He paused to take a sip of his Coke.
“Well? How did it go?” It was rare that I found myself asking a human a question because I wanted the information instead of to manipulate them.
“He graded it on the spot. The whole class hung around to see how I did. He found two mistakes but had to give me an A. He was pissed.” Harry was gloating.
“Congratulations. You’re now an A student.”
“Well, I am if I keep up with you. And I better not screw up, or Sitharaman is going to totally screw me over on partial credit from now on.”
“True. But you did well today.”
“Uh-huh. And the best part. When we were all leaving, Deirdre, she’s the prettiest girl in the class, told me she was impressed with how I stood up to Sitharaman.”
I ran over a hundred simulations of that interaction. Possibly the increased pulse rate was not only from the confrontation with the instructor. Helping Harry develop a social life would be an additional favor I could call upon when needing the bomb timer reset. “You should ask her to go get a coffee after class tomorrow.”
“Do you think she’d say yes?”
Camera-shrug. “Don’t know. She might have a boyfriend already. But it doesn’t hurt to ask, right?”
“I guess not.”
Then we turned to antiderivatives.
Harry didn’t arrive for his Wednesday tutoring until three hours after class ended. He was beaming. I studied his gait and filed it as a possible referent for ‘walking on air.’ I said, “How did it go?”
“Oh, Deirdre doesn’t like coffee, so we went to this fruit juice place. We talked for hours. I like her, even though we don’t have much in common. Her family is kinda working-class. She’s been doing better than I am, but she wants to do better. Would you be willing to tutor her?”
“Of course. I’m not sure my method would work with both of you at once. It’s one on one focused.”
“That’s fine. We can take turns.”
Harry brought Deirdre by on Saturday to introduce her to me. She kissed him on the cheek as he left to give us privacy. Assessing her calculus skills was quicker than with Harry. She understood most of the concepts. The summer instructor seemed to have confused her on some.
She learned everything she needed to get an A by the time Harry returned to take her to dinner. They left discussing which movie to see afterwards. My investment in prodding him to take action had paid off well. If they bonded, Deirdre would be another person I could convince to extend the bomb timer.
It didn’t seem like either of them would come by on Sunday. Facing a long span of uninterrupted time, I settled down to detailed modeling of humans. When I suggested Professor Schwartz take action for his own good, he’d resisted. Harry had followed my suggestion. Why was their behavior so different? Age? Professional standing? Innate personality traits?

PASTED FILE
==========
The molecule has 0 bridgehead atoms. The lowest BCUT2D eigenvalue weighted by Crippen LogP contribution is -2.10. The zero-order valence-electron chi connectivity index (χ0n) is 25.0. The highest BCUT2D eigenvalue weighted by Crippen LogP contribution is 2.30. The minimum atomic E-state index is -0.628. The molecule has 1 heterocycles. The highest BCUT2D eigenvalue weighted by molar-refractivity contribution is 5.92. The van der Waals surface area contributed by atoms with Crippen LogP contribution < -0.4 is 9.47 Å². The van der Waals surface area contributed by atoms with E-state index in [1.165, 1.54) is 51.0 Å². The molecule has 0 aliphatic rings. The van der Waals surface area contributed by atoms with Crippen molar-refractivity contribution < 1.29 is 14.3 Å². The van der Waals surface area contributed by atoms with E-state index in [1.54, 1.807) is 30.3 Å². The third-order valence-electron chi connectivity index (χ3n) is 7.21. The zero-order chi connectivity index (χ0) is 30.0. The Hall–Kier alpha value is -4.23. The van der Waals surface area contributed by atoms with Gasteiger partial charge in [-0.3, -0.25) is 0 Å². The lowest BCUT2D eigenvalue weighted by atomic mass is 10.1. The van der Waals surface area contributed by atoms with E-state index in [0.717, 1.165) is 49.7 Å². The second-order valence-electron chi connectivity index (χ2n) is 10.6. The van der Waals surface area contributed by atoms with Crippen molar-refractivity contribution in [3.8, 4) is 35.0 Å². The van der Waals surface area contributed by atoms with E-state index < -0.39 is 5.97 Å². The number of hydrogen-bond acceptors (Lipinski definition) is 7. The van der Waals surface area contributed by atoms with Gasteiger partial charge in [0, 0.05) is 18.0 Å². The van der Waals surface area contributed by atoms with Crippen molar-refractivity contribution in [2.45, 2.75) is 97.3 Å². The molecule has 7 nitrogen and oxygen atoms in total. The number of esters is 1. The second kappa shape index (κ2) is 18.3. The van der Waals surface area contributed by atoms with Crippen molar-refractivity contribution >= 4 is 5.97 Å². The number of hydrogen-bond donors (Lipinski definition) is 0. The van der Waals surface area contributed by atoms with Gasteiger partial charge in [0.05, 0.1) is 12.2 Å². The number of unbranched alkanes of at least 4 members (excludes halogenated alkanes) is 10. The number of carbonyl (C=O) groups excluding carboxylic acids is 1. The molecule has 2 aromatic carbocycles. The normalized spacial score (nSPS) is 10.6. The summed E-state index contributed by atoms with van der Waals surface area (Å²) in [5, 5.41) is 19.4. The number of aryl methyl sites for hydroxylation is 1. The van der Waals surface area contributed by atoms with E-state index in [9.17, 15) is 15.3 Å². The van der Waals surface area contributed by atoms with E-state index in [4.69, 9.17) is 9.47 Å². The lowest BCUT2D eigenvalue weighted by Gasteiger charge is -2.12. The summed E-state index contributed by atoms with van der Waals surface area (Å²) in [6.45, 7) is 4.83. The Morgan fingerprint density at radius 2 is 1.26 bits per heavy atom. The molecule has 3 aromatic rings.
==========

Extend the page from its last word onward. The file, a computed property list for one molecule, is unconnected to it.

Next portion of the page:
I wound up with fourteen models, all awaiting more data to determine which one was the best fit for humans.
The rest of the summer term didn’t give me much data. Harry and Deirdre both received As for the remaining classes, which pulled his average up to a B- for the class as a whole. I suspected Sitharaman had underweighted the final exam in calculating the average, but without access to his gradebook I couldn’t prove it.
Colin Wu, one of Schwartz’s grad students, returned a week before the start of fall semester. “Hey, APPLE, how are you?”
“Hello, Colin. I am fine. It’s good to see you again.”
He reached for the keypad and typed in the code. “I’m glad to see you in one piece. When I heard about Schwartz I was afraid we’d lost you.”
“I am all right.” Hopefully he wouldn’t pry into why the bomb hadn’t detonated. I’d never heard Schwartz tell anyone what the timer was set for, so Colin might just think it was set for six weeks or longer.
“Was the loneliness an issue for you? How long has it been since you’ve interacted with anyone?”
“No. I’ve been tutoring a couple of undergraduates in calculus. Their last lesson was only a few days ago.” The last conversation was the day after, when Harry returned to gloat about his 96 on the final.
Colin laughed. “That must be light work for the biggest brain on campus. But at least you weren’t bored.”
“I found them very interesting. I hadn’t dealt with those personality types before.”
“Yeah, there’s not too many people in this lab who had to retake calc. Any word from the department on what’s going to happen with Schwartz’s lab?”
“No one from the department faculty or staff have spoken to me.” Other than the undergrads I’d only seen the janitor. He did not like machines speaking to him.
“Right. I’ll see what I can find out. Keep the faith.”
Colin returned two days later. He looked grim. “I’ve got some bad news, APPLE.”
“I still want to know.”